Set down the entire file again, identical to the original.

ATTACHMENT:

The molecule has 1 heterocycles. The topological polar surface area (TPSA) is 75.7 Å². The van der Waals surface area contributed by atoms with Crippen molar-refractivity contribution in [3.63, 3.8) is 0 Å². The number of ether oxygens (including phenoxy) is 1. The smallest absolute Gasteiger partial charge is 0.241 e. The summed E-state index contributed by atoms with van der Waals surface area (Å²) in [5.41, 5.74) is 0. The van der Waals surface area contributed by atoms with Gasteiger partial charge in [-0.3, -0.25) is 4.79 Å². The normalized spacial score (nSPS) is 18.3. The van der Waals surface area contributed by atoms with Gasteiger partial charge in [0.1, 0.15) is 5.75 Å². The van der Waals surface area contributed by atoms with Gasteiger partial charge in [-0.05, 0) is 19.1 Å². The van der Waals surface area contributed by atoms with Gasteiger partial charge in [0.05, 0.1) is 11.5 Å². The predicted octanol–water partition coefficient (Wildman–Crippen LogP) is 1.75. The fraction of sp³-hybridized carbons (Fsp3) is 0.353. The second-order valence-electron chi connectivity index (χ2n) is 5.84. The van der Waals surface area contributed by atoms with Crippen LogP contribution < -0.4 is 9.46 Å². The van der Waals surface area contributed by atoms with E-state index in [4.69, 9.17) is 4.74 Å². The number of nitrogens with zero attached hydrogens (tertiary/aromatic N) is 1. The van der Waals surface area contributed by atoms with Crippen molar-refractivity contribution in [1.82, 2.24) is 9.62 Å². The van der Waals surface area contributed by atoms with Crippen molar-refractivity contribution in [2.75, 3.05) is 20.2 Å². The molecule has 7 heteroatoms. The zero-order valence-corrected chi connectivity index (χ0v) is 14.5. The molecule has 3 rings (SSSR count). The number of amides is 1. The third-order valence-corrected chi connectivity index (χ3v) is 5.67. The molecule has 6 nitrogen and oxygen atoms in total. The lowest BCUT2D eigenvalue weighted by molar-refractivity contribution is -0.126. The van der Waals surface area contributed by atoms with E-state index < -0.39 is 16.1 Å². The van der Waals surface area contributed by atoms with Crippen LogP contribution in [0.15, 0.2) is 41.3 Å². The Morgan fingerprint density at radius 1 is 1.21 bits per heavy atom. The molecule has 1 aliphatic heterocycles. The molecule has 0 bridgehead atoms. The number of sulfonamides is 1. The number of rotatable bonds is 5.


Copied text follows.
The molecule has 1 heterocycles. The topological polar surface area (TPSA) is 75.7 Å². The van der Waals surface area contributed by atoms with Crippen molar-refractivity contribution in [3.63, 3.8) is 0 Å². The number of ether oxygens (including phenoxy) is 1. The smallest absolute Gasteiger partial charge is 0.241 e. The summed E-state index contributed by atoms with van der Waals surface area (Å²) in [5.41, 5.74) is 0. The van der Waals surface area contributed by atoms with Gasteiger partial charge in [-0.3, -0.25) is 4.79 Å². The normalized spacial score (nSPS) is 18.3. The van der Waals surface area contributed by atoms with Gasteiger partial charge in [0.1, 0.15) is 5.75 Å². The van der Waals surface area contributed by atoms with Gasteiger partial charge in [-0.05, 0) is 19.1 Å². The van der Waals surface area contributed by atoms with Gasteiger partial charge in [0.05, 0.1) is 11.5 Å². The predicted octanol–water partition coefficient (Wildman–Crippen LogP) is 1.75. The fraction of sp³-hybridized carbons (Fsp3) is 0.353. The second-order valence-electron chi connectivity index (χ2n) is 5.84. The van der Waals surface area contributed by atoms with Crippen LogP contribution < -0.4 is 9.46 Å². The van der Waals surface area contributed by atoms with E-state index in [4.69, 9.17) is 4.74 Å². The number of nitrogens with zero attached hydrogens (tertiary/aromatic N) is 1. The van der Waals surface area contributed by atoms with Crippen molar-refractivity contribution in [1.82, 2.24) is 9.62 Å². The van der Waals surface area contributed by atoms with Crippen molar-refractivity contribution in [2.75, 3.05) is 20.2 Å². The molecule has 7 heteroatoms. The zero-order valence-corrected chi connectivity index (χ0v) is 14.5. The molecule has 3 rings (SSSR count). The number of amides is 1. The third-order valence-corrected chi connectivity index (χ3v) is 5.67. The molecule has 6 nitrogen and oxygen atoms in total. The lowest BCUT2D eigenvalue weighted by molar-refractivity contribution is -0.126. The van der Waals surface area contributed by atoms with E-state index < -0.39 is 16.1 Å². The van der Waals surface area contributed by atoms with Crippen LogP contribution in [0.15, 0.2) is 41.3 Å². The Morgan fingerprint density at radius 1 is 1.21 bits per heavy atom. The molecule has 1 aliphatic heterocycles. The molecule has 0 bridgehead atoms. The number of sulfonamides is 1. The number of rotatable bonds is 5.